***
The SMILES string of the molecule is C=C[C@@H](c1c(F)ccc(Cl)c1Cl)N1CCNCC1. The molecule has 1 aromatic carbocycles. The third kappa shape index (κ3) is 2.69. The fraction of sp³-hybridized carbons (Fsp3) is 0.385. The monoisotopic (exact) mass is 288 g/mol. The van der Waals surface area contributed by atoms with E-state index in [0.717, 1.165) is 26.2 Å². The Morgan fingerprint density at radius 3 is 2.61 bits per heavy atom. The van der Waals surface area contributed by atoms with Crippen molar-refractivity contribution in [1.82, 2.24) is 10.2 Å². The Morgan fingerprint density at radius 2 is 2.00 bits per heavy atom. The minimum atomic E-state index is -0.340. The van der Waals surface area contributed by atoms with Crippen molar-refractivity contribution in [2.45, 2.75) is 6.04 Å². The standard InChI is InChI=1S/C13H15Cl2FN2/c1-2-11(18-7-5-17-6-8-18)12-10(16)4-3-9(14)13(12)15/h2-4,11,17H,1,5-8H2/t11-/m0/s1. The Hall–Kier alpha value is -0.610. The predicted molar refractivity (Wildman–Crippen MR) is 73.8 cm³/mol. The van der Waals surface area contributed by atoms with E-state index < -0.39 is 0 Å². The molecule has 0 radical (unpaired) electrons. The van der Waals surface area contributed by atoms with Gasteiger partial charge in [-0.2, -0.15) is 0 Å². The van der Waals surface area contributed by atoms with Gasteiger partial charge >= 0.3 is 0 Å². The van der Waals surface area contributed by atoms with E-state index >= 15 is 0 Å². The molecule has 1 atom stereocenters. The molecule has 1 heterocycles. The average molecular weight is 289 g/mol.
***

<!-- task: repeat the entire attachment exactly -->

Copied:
The SMILES string of the molecule is C=C[C@@H](c1c(F)ccc(Cl)c1Cl)N1CCNCC1. The molecule has 1 aromatic carbocycles. The third kappa shape index (κ3) is 2.69. The fraction of sp³-hybridized carbons (Fsp3) is 0.385. The monoisotopic (exact) mass is 288 g/mol. The van der Waals surface area contributed by atoms with E-state index in [0.717, 1.165) is 26.2 Å². The Morgan fingerprint density at radius 3 is 2.61 bits per heavy atom. The van der Waals surface area contributed by atoms with Crippen molar-refractivity contribution in [1.82, 2.24) is 10.2 Å². The Morgan fingerprint density at radius 2 is 2.00 bits per heavy atom. The minimum atomic E-state index is -0.340. The van der Waals surface area contributed by atoms with Crippen molar-refractivity contribution in [2.45, 2.75) is 6.04 Å². The standard InChI is InChI=1S/C13H15Cl2FN2/c1-2-11(18-7-5-17-6-8-18)12-10(16)4-3-9(14)13(12)15/h2-4,11,17H,1,5-8H2/t11-/m0/s1. The Hall–Kier alpha value is -0.610. The predicted molar refractivity (Wildman–Crippen MR) is 73.8 cm³/mol. The van der Waals surface area contributed by atoms with E-state index < -0.39 is 0 Å². The molecule has 0 radical (unpaired) electrons. The van der Waals surface area contributed by atoms with Gasteiger partial charge in [-0.2, -0.15) is 0 Å². The van der Waals surface area contributed by atoms with Gasteiger partial charge >= 0.3 is 0 Å². The van der Waals surface area contributed by atoms with E-state index >= 15 is 0 Å². The molecule has 1 atom stereocenters. The molecule has 1 heterocycles. The average molecular weight is 289 g/mol.